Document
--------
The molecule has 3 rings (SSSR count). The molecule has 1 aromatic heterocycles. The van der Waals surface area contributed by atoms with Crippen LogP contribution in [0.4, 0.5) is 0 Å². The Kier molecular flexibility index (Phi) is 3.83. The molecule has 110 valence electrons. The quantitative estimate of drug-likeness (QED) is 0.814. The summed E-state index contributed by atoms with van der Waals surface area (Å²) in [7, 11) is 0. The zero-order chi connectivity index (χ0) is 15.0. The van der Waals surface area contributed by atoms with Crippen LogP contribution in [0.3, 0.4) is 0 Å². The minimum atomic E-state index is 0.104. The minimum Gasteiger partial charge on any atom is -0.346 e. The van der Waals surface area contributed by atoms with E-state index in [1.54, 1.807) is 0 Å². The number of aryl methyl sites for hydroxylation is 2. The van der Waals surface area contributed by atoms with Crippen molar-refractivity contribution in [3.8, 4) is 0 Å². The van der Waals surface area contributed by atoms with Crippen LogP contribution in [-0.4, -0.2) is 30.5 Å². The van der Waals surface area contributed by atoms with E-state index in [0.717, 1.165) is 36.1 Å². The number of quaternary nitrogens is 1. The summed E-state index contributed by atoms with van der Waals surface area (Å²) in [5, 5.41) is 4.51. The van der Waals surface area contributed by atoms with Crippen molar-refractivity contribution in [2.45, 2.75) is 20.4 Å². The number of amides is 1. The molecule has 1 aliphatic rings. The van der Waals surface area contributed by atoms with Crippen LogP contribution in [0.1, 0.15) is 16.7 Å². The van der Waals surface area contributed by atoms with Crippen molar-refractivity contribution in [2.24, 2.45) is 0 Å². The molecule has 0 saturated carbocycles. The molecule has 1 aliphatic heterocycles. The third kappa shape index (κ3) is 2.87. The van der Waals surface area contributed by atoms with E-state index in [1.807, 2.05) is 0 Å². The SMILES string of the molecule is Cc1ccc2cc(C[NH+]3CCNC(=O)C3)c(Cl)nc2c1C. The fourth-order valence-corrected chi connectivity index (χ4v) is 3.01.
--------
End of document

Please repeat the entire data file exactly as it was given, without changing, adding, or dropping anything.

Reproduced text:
The molecule has 3 rings (SSSR count). The molecule has 1 aromatic heterocycles. The van der Waals surface area contributed by atoms with Crippen LogP contribution in [0.4, 0.5) is 0 Å². The Kier molecular flexibility index (Phi) is 3.83. The molecule has 110 valence electrons. The quantitative estimate of drug-likeness (QED) is 0.814. The summed E-state index contributed by atoms with van der Waals surface area (Å²) in [7, 11) is 0. The zero-order chi connectivity index (χ0) is 15.0. The van der Waals surface area contributed by atoms with Crippen LogP contribution in [0.3, 0.4) is 0 Å². The minimum atomic E-state index is 0.104. The minimum Gasteiger partial charge on any atom is -0.346 e. The van der Waals surface area contributed by atoms with E-state index in [1.54, 1.807) is 0 Å². The number of aryl methyl sites for hydroxylation is 2. The van der Waals surface area contributed by atoms with Crippen molar-refractivity contribution in [3.8, 4) is 0 Å². The van der Waals surface area contributed by atoms with Crippen LogP contribution in [-0.4, -0.2) is 30.5 Å². The van der Waals surface area contributed by atoms with E-state index in [0.717, 1.165) is 36.1 Å². The number of quaternary nitrogens is 1. The summed E-state index contributed by atoms with van der Waals surface area (Å²) in [5, 5.41) is 4.51. The van der Waals surface area contributed by atoms with Crippen molar-refractivity contribution in [2.45, 2.75) is 20.4 Å². The number of amides is 1. The molecule has 1 aliphatic rings. The van der Waals surface area contributed by atoms with Crippen LogP contribution in [0.1, 0.15) is 16.7 Å². The van der Waals surface area contributed by atoms with Crippen molar-refractivity contribution in [2.24, 2.45) is 0 Å². The molecule has 0 saturated carbocycles. The molecule has 1 aliphatic heterocycles. The third kappa shape index (κ3) is 2.87. The van der Waals surface area contributed by atoms with E-state index in [1.807, 2.05) is 0 Å². The SMILES string of the molecule is Cc1ccc2cc(C[NH+]3CCNC(=O)C3)c(Cl)nc2c1C. The fourth-order valence-corrected chi connectivity index (χ4v) is 3.01.